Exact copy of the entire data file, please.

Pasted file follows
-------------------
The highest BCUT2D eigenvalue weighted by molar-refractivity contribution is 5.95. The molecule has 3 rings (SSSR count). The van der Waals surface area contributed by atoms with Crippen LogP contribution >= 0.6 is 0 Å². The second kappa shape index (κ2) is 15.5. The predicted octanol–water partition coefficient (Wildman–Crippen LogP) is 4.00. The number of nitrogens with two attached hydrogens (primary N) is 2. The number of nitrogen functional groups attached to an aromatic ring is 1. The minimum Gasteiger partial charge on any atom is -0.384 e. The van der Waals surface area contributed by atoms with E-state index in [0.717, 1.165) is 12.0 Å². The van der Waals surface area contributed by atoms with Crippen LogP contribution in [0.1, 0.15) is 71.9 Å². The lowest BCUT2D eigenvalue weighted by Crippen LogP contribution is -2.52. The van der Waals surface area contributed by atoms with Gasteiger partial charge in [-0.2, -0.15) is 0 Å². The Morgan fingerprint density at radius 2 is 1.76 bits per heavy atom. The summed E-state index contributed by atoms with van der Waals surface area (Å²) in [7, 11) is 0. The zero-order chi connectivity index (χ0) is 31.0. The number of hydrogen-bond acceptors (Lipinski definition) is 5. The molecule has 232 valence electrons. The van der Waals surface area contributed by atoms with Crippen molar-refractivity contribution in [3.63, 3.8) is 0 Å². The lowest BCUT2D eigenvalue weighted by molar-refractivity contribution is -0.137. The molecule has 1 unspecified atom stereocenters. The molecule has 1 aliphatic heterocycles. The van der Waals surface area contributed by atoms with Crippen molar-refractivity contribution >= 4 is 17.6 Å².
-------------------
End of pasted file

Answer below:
The highest BCUT2D eigenvalue weighted by molar-refractivity contribution is 5.95. The molecule has 3 rings (SSSR count). The van der Waals surface area contributed by atoms with Crippen LogP contribution >= 0.6 is 0 Å². The second kappa shape index (κ2) is 15.5. The predicted octanol–water partition coefficient (Wildman–Crippen LogP) is 4.00. The number of nitrogens with two attached hydrogens (primary N) is 2. The number of nitrogen functional groups attached to an aromatic ring is 1. The minimum Gasteiger partial charge on any atom is -0.384 e. The van der Waals surface area contributed by atoms with E-state index in [0.717, 1.165) is 12.0 Å². The van der Waals surface area contributed by atoms with Crippen LogP contribution in [0.1, 0.15) is 71.9 Å². The lowest BCUT2D eigenvalue weighted by Crippen LogP contribution is -2.52. The van der Waals surface area contributed by atoms with Gasteiger partial charge in [-0.2, -0.15) is 0 Å². The Morgan fingerprint density at radius 2 is 1.76 bits per heavy atom. The summed E-state index contributed by atoms with van der Waals surface area (Å²) in [7, 11) is 0. The zero-order chi connectivity index (χ0) is 31.0. The number of hydrogen-bond acceptors (Lipinski definition) is 5. The molecule has 232 valence electrons. The van der Waals surface area contributed by atoms with Crippen molar-refractivity contribution in [3.63, 3.8) is 0 Å². The lowest BCUT2D eigenvalue weighted by molar-refractivity contribution is -0.137. The molecule has 1 unspecified atom stereocenters. The molecule has 1 aliphatic heterocycles. The van der Waals surface area contributed by atoms with Crippen molar-refractivity contribution >= 4 is 17.6 Å².